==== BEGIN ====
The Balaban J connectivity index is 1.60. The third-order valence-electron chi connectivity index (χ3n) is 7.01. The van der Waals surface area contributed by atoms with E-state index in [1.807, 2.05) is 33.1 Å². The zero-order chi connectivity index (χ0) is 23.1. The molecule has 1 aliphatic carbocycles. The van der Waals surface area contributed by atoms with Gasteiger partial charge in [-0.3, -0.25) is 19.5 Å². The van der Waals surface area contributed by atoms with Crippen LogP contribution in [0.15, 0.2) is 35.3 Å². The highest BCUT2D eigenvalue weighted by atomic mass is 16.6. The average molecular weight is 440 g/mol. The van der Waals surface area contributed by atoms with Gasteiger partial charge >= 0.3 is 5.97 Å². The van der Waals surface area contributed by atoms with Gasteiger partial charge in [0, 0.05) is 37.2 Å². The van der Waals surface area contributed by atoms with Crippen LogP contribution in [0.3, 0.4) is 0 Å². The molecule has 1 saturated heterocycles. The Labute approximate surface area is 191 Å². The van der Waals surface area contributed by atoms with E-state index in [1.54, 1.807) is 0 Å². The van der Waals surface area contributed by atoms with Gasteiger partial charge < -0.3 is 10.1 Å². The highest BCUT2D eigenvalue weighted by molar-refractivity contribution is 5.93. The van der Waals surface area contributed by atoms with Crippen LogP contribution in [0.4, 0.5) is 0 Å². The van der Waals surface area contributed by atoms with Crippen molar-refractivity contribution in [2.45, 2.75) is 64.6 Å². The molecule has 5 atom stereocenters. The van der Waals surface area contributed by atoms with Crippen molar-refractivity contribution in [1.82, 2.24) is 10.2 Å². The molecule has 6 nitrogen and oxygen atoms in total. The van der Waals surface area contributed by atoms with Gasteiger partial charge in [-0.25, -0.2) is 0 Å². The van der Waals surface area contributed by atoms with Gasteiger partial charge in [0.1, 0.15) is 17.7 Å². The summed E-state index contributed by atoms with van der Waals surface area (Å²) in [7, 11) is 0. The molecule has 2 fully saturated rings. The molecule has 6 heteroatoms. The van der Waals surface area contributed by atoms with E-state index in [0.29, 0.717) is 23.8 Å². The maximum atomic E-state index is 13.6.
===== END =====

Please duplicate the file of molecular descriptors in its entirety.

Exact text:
The Balaban J connectivity index is 1.60. The third-order valence-electron chi connectivity index (χ3n) is 7.01. The van der Waals surface area contributed by atoms with E-state index in [1.807, 2.05) is 33.1 Å². The zero-order chi connectivity index (χ0) is 23.1. The molecule has 1 aliphatic carbocycles. The van der Waals surface area contributed by atoms with Gasteiger partial charge in [-0.3, -0.25) is 19.5 Å². The van der Waals surface area contributed by atoms with Crippen LogP contribution in [0.15, 0.2) is 35.3 Å². The highest BCUT2D eigenvalue weighted by atomic mass is 16.6. The average molecular weight is 440 g/mol. The van der Waals surface area contributed by atoms with Gasteiger partial charge >= 0.3 is 5.97 Å². The van der Waals surface area contributed by atoms with Gasteiger partial charge in [0, 0.05) is 37.2 Å². The van der Waals surface area contributed by atoms with Crippen LogP contribution in [0.3, 0.4) is 0 Å². The molecule has 1 saturated heterocycles. The Labute approximate surface area is 191 Å². The van der Waals surface area contributed by atoms with E-state index in [1.54, 1.807) is 0 Å². The van der Waals surface area contributed by atoms with Gasteiger partial charge < -0.3 is 10.1 Å². The highest BCUT2D eigenvalue weighted by molar-refractivity contribution is 5.93. The van der Waals surface area contributed by atoms with Crippen LogP contribution in [0.4, 0.5) is 0 Å². The van der Waals surface area contributed by atoms with Crippen molar-refractivity contribution in [2.45, 2.75) is 64.6 Å². The molecule has 5 atom stereocenters. The van der Waals surface area contributed by atoms with Crippen molar-refractivity contribution in [1.82, 2.24) is 10.2 Å². The molecule has 6 nitrogen and oxygen atoms in total. The van der Waals surface area contributed by atoms with Gasteiger partial charge in [-0.25, -0.2) is 0 Å². The van der Waals surface area contributed by atoms with Gasteiger partial charge in [0.1, 0.15) is 17.7 Å². The summed E-state index contributed by atoms with van der Waals surface area (Å²) in [7, 11) is 0. The molecule has 2 fully saturated rings. The molecule has 6 heteroatoms. The van der Waals surface area contributed by atoms with E-state index in [0.29, 0.717) is 23.8 Å². The maximum atomic E-state index is 13.6.